A House banking subcommittee announced yesterday that it will hold public hearings to look into the role Cleveland's commercial banks played in the fiscal collapse of that city.

Rep. Fernand J. St Germain (D.R.I.), chairman of the House Banking Committee subcommittee on bank supervision, said Cleveland Mayor Dennis Kucinich and the heads of the six major Cleveland banks would testify before his subcommittee on June 21.

"Numerous charges have been raised about the finances of the city and the manner in which the Cleveland banks have responded to various financial and political issues in the municipality," St. Germain said, adding that it was "incumbent" on his subcommittee to examine those charges.

Kucinich, who came to Washington in January to urge a congressionl investigation into events surrounding the default of his city the month before on $15 million in bank notes, said in a telephone interview yesterday that he welcomed the probe.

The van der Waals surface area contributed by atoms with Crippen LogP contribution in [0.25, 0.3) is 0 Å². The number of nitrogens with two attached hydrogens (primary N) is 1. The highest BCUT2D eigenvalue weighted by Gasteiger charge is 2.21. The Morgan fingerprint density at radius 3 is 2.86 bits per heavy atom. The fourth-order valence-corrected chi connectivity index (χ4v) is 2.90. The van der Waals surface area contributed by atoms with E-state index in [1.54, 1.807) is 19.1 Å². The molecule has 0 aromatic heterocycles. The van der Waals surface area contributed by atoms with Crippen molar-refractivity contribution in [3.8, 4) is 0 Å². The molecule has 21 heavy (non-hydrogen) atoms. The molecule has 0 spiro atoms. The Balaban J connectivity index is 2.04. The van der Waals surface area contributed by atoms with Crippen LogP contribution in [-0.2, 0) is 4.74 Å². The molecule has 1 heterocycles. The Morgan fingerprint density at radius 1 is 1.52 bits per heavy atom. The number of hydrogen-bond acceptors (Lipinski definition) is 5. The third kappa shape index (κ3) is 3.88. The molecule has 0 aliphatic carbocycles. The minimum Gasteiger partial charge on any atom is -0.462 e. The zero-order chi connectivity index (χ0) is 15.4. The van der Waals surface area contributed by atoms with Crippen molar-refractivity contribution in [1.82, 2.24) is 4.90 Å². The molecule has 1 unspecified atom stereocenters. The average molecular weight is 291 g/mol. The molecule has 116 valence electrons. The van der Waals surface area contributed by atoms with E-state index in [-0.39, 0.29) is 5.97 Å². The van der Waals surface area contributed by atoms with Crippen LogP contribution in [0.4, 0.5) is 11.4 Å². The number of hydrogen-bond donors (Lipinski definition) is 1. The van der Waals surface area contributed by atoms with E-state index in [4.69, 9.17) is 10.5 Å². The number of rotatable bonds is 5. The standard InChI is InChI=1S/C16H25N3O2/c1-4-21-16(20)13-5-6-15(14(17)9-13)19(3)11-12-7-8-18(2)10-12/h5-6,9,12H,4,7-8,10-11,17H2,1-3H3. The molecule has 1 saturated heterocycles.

"This is the first time in U.S. history that the silent system of control of government by big business will be open for public inspection," the controversial mayor said.

"It's very encouraging that Mr. St Germain's subcommittee will attempt to untangle the intricate web of inter-relationships and behind-the-scenes dealing that pushed Cleveland into default," he added.

Kucinich had charged that the banks attempted to force him to sell the municipal power system to the privately-owned local utility before agreeing to roll over the city's debt, a charge the bankers deny.

It was reported last January that at least one of the banks had several ties to the privately-owned utility, and stood to profit, at least indirectly, from such a sale.

A subcommittee source said that all six banks have already agreed to send representatives to the hearing, and that in most cases it was likely the chief executive of the bank would attend.